By Jack Peat, TLE Editor
London’s hospitality scene offers up a veritable smorgasbord of accommodation types. Whether you have a backpack on your back or a briefcase in your hands, a penchant for luxury or a thirst for the cheap and cheerful types you will never struggle to find digs that suit you.
But what if you have been there and done that? What if you’ve visited the Big Smoke more times than you care to count and you want to spice up your stay? And what if, like me, you are a bit fed-up with the same-old-same-old and want a hotel that is a little less ordinary.
Well, I went out in search for such a hotel and, amidst a plethora of hotels that would fit into the ‘quirky’ bracket, I found something altogether different.
Sunborn Hotel in the East End of London is an upscale yacht hotel moored at the Royal Victoria Dock in the Docklands. Best accessed by the Emirates Air Line, punters are flown across the river before finding their nautical feet at the renovated docklands area which is now home to a smattering of bars and restaurants thanks to developments around the docks.
Looking resplendent in the evening sun, we arrived at the permanently docked vessel and took an elegant looking escalator to the reception where a staircase spiralled up to the restaurant and top floor accommodation. Our room, or cabin, was on the top deck. The polished, classic room housed the standard en suite, flat screen TV and minibar along with mod-cons such as touch-pad room controls and espresso machines.
The room didn’t feel out of the ordinary until you stepped out on to the balcony. A quite spectacular view over the docks and across the London skyline gave the room a worldly feel. I grabbed the bannisters and whistled ‘Take her to sea Mr Murdoch’, breathing in the view which undoubtedly made the room look far more spectacular on the other side of the glass doors.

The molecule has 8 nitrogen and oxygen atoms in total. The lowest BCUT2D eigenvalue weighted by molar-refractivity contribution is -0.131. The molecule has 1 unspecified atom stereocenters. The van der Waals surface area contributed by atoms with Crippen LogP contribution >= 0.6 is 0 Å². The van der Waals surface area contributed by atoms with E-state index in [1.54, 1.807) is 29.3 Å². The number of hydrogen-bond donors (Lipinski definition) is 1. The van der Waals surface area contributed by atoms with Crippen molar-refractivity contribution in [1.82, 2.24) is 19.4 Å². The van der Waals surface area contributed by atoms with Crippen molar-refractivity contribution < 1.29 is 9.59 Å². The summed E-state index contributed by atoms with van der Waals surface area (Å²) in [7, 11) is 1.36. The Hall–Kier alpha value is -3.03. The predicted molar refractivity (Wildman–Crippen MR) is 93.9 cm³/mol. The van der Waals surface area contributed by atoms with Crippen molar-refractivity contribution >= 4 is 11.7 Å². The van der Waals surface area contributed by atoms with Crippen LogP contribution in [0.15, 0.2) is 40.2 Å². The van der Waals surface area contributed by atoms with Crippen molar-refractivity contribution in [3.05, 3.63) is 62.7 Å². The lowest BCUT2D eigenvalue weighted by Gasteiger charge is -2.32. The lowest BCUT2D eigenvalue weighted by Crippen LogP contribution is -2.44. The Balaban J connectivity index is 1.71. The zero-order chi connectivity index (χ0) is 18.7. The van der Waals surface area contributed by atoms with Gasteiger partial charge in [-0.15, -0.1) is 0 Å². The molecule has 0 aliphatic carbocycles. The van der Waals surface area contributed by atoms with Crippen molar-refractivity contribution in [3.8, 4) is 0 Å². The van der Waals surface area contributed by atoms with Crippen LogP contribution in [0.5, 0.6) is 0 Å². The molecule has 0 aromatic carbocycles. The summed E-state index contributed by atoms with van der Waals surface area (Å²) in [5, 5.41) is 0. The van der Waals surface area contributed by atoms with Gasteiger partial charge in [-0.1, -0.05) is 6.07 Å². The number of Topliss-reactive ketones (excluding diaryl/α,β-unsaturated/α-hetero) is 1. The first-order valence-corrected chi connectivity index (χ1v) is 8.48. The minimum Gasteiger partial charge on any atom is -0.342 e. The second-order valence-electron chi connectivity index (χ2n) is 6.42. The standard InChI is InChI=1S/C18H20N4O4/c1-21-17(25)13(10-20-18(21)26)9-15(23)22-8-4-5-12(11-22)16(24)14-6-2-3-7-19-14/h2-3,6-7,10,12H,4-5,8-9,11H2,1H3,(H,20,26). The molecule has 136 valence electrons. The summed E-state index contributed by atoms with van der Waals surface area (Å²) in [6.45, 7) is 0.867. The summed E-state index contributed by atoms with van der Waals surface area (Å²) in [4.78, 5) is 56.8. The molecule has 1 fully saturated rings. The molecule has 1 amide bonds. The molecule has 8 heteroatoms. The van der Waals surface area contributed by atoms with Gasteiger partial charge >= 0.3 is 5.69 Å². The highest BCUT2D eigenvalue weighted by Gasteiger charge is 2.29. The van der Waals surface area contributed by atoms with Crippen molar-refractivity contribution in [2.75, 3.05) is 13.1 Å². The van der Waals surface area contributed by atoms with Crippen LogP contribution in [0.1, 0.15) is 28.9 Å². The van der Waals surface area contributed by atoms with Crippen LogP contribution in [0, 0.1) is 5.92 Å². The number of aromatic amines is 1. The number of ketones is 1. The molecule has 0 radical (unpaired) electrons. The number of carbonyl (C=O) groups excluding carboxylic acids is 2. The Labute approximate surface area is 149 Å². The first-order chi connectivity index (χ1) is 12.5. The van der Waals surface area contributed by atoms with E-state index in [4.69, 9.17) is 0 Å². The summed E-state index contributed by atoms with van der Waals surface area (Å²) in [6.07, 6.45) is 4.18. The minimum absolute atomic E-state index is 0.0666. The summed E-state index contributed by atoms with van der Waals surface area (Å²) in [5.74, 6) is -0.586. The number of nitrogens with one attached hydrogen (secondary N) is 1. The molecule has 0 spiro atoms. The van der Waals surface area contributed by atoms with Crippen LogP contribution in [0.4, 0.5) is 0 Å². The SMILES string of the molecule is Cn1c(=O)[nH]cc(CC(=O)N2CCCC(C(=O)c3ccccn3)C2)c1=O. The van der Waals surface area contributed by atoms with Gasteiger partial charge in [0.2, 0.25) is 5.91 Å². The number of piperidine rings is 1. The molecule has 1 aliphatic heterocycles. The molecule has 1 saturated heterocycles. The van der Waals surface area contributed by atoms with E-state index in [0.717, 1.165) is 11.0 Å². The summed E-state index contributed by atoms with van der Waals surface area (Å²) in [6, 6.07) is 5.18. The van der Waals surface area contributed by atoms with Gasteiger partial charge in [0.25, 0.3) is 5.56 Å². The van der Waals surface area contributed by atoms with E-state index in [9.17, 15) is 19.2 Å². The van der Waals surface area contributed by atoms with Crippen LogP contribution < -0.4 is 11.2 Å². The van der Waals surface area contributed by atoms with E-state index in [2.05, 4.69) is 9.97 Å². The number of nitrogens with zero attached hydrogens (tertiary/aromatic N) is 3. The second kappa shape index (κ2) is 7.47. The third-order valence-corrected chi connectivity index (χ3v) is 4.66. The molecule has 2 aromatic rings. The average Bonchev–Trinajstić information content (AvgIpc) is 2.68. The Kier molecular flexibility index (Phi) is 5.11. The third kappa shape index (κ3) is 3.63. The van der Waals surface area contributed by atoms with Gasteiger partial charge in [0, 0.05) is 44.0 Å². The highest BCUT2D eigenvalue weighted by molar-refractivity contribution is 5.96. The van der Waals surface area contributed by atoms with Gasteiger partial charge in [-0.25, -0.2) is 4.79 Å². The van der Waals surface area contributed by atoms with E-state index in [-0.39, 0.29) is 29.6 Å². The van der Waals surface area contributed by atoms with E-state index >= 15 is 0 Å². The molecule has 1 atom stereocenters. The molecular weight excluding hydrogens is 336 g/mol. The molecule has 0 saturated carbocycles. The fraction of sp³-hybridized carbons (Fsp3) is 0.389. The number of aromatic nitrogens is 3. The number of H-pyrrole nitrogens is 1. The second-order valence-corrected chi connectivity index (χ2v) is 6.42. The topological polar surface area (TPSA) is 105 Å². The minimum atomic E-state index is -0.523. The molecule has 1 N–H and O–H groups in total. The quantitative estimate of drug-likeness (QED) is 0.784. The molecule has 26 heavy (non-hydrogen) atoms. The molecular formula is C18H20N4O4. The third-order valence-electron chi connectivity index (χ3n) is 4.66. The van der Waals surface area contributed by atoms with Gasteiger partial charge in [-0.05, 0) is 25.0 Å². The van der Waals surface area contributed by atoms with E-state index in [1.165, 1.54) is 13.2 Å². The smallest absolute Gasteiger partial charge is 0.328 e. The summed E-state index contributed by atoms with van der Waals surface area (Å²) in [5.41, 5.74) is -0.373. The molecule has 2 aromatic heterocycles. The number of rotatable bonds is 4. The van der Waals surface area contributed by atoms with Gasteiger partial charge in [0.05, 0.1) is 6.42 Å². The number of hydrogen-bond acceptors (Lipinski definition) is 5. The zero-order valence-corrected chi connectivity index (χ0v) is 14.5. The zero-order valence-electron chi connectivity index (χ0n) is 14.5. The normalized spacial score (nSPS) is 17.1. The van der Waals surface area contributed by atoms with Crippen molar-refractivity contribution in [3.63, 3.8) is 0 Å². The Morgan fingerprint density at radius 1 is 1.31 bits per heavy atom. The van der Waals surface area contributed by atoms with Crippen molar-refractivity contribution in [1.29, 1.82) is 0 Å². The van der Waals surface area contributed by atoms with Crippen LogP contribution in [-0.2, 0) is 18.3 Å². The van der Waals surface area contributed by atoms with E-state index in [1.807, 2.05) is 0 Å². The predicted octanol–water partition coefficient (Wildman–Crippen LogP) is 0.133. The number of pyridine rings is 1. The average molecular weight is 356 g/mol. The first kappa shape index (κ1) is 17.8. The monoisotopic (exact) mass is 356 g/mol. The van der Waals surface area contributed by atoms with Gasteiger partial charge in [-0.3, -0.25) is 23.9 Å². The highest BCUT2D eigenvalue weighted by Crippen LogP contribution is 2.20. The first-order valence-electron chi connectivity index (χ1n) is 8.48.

We headed to the aptly named Sundown Bar for a couple of pre-dinner cocktails as the sun set over the Millennium Dome. The house mixes looked and tasted delicious. Which, unfortunately, is more than I can say for the meal.
Despite being aesthetically pleasing, the quality of the food was under par. On paper it is difficult to see where they got it wrong; Cornish scallops with soft shell crab and Octopus tranche with red avocado and chilli for the entrée, Butter poached salmon and Rump of lamb with pomme puree for our main course. But in reality, despite the glorious setting and five star service, it was more function food than the British fusion al a carte mix advertised.
Our breakfast the following morning was also average despite ticking all the right boxes. The variety was good and I enjoyed a small salmon entrée before tucking in to the usual full mashings (customary hotel etiquette). But it fell short of ‘exceptional’, and was probably at best quite good.
As we sat at our window seat gazing across the city scape I was reminded of Tobias Jones’s non-fictional work ‘The Dark Heart of Italy’. Jones describes the fancy cars, beautiful people, good food and exquisite architecture found in Italy as being like icing sugar that conceals the dark side of the country. In many ways, there were crossovers with this hotel. It was saying all the right things, but lacked the substance to make it a truly unique find.
My search continues.